Clegg: Child detention to stop


Deputy Prime Minister Nick Clegg has vowed the

The “shameful” detention of children in immigration cases will be stopped by May, Deputy Prime Minister Nick Clegg will say on Thursday.

No child is currently in an immigration detention centre and no child will spend this Christmas in one as the Government values child protection above paranoia over the UK’s borders, he will say.

But under new measures, children could still be held in independently run, “pre-departure accommodation” for up to 72 hours as a last resort before their return.

The key pledge to end the practice of child detention, condemned as a “moral outrage” by Mr Clegg, was one of the first acts of the Government when it came to office.

The announcement “marks a big culture shift within our immigration system”, Mr Clegg will say. “One that puts our values – the protection of children – above paranoia over our borders. One that prioritises doing the right thing rather than looking and sounding tough.”

The family wing of the Yarl’s Wood immigration centre in Bedfordshire will be closed immediately.

He will go on: “We are ending the shameful practice that last year alone saw over 1,000 children – 1,000 innocent children – imprisoned. The practice that, under Labour, saw children literally taken from their homes, without warning, and placed behind bars. Our reforms will deliver an approach to families that is compassionate and humane, while still maintaining the integrity of our immigration system. Because our starting point is this: there is no greater test of civilised society than how it treats its children.”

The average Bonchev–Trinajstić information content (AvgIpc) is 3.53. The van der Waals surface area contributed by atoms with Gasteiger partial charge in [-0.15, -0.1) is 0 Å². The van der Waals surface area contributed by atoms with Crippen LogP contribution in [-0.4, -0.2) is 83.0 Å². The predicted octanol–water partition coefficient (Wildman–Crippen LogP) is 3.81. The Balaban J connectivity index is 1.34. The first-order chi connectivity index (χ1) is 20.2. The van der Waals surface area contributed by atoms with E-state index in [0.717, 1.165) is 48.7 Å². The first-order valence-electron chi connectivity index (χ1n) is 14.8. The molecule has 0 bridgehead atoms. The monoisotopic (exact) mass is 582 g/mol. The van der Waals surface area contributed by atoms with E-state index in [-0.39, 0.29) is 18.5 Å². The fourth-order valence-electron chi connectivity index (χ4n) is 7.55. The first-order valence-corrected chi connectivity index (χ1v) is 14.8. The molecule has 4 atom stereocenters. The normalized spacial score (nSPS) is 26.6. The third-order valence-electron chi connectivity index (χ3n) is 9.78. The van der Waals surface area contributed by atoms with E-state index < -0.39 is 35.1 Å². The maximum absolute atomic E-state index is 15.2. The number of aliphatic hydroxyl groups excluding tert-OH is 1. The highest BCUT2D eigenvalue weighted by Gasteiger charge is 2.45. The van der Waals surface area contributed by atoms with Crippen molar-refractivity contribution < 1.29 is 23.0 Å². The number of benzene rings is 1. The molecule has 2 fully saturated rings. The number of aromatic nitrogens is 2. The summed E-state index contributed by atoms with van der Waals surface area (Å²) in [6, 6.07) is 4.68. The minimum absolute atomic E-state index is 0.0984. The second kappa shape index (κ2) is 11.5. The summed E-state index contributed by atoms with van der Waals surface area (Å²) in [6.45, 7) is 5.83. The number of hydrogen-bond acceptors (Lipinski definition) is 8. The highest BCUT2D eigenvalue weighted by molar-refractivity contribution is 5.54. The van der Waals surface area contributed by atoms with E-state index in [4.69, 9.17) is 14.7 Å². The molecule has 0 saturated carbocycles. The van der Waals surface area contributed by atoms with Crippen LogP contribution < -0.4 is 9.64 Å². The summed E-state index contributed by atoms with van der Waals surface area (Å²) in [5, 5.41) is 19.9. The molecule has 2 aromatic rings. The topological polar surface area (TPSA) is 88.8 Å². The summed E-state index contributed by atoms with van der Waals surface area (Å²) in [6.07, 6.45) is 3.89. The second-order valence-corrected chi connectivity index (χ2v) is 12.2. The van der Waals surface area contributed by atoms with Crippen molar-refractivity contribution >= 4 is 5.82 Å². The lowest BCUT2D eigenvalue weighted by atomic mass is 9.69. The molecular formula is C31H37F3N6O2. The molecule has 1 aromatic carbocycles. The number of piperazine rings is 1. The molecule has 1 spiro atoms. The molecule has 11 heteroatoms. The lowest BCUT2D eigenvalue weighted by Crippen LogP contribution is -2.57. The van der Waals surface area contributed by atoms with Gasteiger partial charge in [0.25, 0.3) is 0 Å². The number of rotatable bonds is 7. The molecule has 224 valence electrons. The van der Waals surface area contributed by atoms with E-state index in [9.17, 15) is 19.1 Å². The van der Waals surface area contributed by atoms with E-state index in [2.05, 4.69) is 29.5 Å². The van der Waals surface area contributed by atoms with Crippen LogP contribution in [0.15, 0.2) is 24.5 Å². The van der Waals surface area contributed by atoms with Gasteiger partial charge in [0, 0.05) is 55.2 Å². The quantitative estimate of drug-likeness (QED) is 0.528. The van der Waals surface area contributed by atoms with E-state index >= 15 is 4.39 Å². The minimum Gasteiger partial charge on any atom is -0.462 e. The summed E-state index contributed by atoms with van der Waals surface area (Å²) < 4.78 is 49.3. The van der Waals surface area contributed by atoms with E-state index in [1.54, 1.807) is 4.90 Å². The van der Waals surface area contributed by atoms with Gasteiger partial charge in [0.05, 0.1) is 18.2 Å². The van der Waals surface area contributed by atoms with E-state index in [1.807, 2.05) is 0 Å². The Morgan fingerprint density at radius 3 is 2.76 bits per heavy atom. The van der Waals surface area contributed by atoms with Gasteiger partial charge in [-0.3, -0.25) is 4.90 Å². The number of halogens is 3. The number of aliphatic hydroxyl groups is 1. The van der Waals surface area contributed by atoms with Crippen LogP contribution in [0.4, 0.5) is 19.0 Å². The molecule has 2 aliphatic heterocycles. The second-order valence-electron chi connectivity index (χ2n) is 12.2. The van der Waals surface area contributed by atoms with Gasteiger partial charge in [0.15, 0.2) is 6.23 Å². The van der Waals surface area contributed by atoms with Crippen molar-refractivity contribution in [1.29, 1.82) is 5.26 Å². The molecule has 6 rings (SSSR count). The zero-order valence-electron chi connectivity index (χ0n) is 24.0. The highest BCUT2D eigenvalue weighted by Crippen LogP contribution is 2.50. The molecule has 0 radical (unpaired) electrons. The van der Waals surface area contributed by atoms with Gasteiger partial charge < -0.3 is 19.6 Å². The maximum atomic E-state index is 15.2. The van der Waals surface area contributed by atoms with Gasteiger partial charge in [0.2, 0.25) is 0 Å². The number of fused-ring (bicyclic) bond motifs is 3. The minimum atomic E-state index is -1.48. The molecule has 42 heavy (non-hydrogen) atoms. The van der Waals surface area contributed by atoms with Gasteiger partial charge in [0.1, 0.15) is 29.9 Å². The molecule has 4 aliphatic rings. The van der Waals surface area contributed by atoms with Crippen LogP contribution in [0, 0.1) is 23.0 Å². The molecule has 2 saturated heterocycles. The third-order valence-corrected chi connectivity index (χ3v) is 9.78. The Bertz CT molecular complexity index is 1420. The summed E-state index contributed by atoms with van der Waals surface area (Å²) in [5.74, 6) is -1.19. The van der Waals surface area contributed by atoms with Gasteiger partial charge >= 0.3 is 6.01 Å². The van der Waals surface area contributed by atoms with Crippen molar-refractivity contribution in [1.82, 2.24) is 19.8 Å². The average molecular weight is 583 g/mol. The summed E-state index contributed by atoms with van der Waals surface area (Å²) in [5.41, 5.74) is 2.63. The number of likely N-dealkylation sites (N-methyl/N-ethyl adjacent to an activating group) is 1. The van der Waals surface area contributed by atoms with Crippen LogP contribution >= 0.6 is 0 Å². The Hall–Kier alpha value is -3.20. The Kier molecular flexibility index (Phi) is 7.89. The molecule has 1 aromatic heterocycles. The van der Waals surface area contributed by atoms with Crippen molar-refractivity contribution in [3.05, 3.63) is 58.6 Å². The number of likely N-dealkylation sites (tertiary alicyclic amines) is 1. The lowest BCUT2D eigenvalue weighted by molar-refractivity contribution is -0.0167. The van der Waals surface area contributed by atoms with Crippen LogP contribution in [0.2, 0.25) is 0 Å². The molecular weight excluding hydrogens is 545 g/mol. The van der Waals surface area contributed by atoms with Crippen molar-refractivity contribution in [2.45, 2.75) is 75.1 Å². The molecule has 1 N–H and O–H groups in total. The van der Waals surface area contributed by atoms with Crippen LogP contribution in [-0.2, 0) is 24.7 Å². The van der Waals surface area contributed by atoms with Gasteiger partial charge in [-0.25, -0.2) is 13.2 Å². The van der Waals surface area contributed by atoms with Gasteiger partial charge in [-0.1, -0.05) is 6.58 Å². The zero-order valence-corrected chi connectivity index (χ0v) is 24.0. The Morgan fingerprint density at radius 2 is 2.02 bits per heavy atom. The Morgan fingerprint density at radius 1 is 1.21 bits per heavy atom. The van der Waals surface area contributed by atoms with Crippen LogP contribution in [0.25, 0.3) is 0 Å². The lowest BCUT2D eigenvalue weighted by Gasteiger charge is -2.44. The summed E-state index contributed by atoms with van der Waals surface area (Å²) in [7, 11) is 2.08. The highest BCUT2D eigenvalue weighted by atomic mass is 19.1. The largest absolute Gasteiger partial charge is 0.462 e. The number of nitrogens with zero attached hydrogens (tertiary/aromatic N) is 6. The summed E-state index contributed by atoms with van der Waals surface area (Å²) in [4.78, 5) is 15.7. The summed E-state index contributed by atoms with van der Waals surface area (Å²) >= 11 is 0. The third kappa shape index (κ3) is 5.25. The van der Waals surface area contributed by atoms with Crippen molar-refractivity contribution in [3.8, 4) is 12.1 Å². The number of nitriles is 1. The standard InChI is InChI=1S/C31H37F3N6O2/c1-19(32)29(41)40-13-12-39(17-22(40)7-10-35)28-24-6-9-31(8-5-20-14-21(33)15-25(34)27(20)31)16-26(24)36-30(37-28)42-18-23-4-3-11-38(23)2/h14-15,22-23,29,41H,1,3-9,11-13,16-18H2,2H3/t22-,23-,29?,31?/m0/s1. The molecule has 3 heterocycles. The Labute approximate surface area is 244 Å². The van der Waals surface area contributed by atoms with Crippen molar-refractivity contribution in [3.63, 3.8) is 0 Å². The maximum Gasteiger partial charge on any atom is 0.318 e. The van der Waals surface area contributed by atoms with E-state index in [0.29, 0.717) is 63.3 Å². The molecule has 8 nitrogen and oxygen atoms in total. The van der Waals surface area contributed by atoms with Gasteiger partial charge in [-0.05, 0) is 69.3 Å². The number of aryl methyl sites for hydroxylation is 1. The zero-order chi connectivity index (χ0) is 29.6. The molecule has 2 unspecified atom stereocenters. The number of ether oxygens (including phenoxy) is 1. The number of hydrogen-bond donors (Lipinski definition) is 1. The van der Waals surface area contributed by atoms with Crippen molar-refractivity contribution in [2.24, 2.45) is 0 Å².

Under the plans, families who have failed in their application to remain in Britain will be taken out of the hands of the Home Office and given to an independent panel of experts.

Families will be offered conferences to discuss their return home, welfare and medical concerns once the appeals process has been exhausted. Assisted voluntary return packages will also be offered. Those who refuse the support will be given up to two weeks in which they will be allowed to remain in the community before boarding a flight home.

As a last resort, “ensured returns” – which could involve spending up to 72 hours in pre-departure accommodation – will take place. But it is understood that children would still be able to leave the premises, subject to suitable supervision.

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